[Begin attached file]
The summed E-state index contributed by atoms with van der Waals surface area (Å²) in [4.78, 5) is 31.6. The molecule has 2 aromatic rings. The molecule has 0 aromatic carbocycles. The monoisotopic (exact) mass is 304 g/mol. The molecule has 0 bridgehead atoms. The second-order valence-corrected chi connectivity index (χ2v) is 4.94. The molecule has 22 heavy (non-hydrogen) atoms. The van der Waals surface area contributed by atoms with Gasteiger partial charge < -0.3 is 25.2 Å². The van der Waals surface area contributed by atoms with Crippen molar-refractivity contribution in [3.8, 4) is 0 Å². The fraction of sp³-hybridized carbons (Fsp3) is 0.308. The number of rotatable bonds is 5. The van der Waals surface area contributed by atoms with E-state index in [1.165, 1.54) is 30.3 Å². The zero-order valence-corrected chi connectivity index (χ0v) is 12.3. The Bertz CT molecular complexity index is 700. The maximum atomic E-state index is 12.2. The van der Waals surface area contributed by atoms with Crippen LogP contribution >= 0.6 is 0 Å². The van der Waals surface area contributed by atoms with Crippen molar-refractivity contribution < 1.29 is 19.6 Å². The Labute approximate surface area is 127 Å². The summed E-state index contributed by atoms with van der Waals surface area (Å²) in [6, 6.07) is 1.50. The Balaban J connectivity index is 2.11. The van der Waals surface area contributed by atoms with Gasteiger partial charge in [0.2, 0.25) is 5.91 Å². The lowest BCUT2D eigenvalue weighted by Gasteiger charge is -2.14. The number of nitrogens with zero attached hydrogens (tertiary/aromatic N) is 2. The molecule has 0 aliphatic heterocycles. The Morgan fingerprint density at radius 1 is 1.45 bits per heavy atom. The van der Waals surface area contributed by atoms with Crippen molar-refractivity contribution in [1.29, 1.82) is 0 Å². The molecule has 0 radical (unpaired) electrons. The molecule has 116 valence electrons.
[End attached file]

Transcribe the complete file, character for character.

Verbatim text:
The summed E-state index contributed by atoms with van der Waals surface area (Å²) in [4.78, 5) is 31.6. The molecule has 2 aromatic rings. The molecule has 0 aromatic carbocycles. The monoisotopic (exact) mass is 304 g/mol. The molecule has 0 bridgehead atoms. The second-order valence-corrected chi connectivity index (χ2v) is 4.94. The molecule has 22 heavy (non-hydrogen) atoms. The van der Waals surface area contributed by atoms with Gasteiger partial charge < -0.3 is 25.2 Å². The van der Waals surface area contributed by atoms with Crippen molar-refractivity contribution in [3.8, 4) is 0 Å². The fraction of sp³-hybridized carbons (Fsp3) is 0.308. The number of rotatable bonds is 5. The van der Waals surface area contributed by atoms with E-state index in [1.165, 1.54) is 30.3 Å². The zero-order valence-corrected chi connectivity index (χ0v) is 12.3. The Bertz CT molecular complexity index is 700. The maximum atomic E-state index is 12.2. The van der Waals surface area contributed by atoms with Crippen LogP contribution >= 0.6 is 0 Å². The van der Waals surface area contributed by atoms with Crippen molar-refractivity contribution < 1.29 is 19.6 Å². The Labute approximate surface area is 127 Å². The summed E-state index contributed by atoms with van der Waals surface area (Å²) in [6, 6.07) is 1.50. The Balaban J connectivity index is 2.11. The van der Waals surface area contributed by atoms with Gasteiger partial charge in [0.2, 0.25) is 5.91 Å². The lowest BCUT2D eigenvalue weighted by Gasteiger charge is -2.14. The number of nitrogens with zero attached hydrogens (tertiary/aromatic N) is 2. The molecule has 0 aliphatic heterocycles. The Morgan fingerprint density at radius 1 is 1.45 bits per heavy atom. The van der Waals surface area contributed by atoms with Crippen molar-refractivity contribution in [1.29, 1.82) is 0 Å². The molecule has 0 radical (unpaired) electrons. The molecule has 116 valence electrons.